‘Jamban gantung’ a health nightmare – Dr Jerip


SOMETHING NEW: Dr Jerip (fourth left) and others have a look at the facilities at the new Bintulu Polyclinic.

BINTULU: The possibility of a cholera outbreak in Bintulu will always be an arm’s length away because of one key factor – ‘jamban gantung’ (hanging latrines).

Assistant Minister of Local Government and Community Development (Public Health) Dr Jerip Susil said although Bintulu was growing fast, almost every single house along the river still had a hanging latrines.

He said this unsystematic way of disposing human waste was a time bomb of sorts for the recurrence of a cholera outbreak.

“The local authority must find concrete ways to resolve this matter. This is because the water source is not only used by animals and human, but it is also a place where children play and bathe, and where women do their laundry and wash dishes, especially in some longhouses” he told reporters after being briefed at the new Bintulu Polyclinic on the cholera outbreak here on Wednesday.

Dr Jerip said Bintulu was similar to what Miri was many years ago, except for the hanging latrines.

He cautioned that this kind of human waste disposal could also lead to many kinds of water-borne diseases such as cholera, typhoid, diarrhoea, dysentery and even skin diseases.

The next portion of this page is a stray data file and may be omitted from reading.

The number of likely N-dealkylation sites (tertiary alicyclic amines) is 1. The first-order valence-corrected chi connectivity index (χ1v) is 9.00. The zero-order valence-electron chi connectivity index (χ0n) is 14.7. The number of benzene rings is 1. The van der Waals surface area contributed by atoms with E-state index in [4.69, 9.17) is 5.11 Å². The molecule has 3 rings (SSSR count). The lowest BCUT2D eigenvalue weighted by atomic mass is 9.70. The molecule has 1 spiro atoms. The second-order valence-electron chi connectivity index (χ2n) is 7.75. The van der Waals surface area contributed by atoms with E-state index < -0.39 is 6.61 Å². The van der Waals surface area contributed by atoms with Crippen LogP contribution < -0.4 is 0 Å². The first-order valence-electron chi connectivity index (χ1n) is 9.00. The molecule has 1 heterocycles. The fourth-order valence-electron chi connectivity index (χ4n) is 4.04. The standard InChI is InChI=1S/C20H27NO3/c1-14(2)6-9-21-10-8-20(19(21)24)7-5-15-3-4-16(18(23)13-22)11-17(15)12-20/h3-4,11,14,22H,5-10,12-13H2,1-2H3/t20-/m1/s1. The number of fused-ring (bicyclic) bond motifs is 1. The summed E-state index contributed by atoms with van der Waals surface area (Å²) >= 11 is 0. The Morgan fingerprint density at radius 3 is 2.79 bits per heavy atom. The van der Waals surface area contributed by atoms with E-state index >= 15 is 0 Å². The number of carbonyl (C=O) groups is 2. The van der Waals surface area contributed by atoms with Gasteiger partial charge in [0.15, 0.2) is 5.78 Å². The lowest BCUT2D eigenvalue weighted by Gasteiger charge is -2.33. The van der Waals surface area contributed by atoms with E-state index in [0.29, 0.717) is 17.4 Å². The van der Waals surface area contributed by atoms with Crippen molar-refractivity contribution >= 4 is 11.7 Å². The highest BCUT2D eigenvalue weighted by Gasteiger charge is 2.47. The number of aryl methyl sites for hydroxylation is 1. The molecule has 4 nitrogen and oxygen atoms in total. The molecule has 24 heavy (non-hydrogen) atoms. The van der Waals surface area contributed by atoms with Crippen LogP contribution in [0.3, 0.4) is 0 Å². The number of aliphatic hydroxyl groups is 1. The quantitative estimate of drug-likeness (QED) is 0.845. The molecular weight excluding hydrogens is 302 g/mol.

“There need to be put in place a holistic plan to resolve this problem. I hope parties such as the Bintulu Development Authority and the Health Department will look into this matter in order to help Bintulu develop into a healthy town.”

On the cholera outbreak here which was first reported on July 14, he said the number of cases had been decreasing of late, and that the isolation centre in Similajau PLKN camp had been closed.

“This means that the surveillance and mitigation by the relevant authorities had been effective, but this should not mean that we can now lie down and do nothing more because the way I see it the situation could recur because of houses along the riverbanks and the fact that clean water is not easily available in some longhouses and villages.”

Dr Jerip also reminded members of the public, especially food handlers at food stalls, coffee shops and restaurants, to always practise a high level of hygiene.

 

 

 

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Posted on August 11, 2012, in Community, Environment, Government, Health, Housing and tagged . Bookmark the permalink. Leave a comment.

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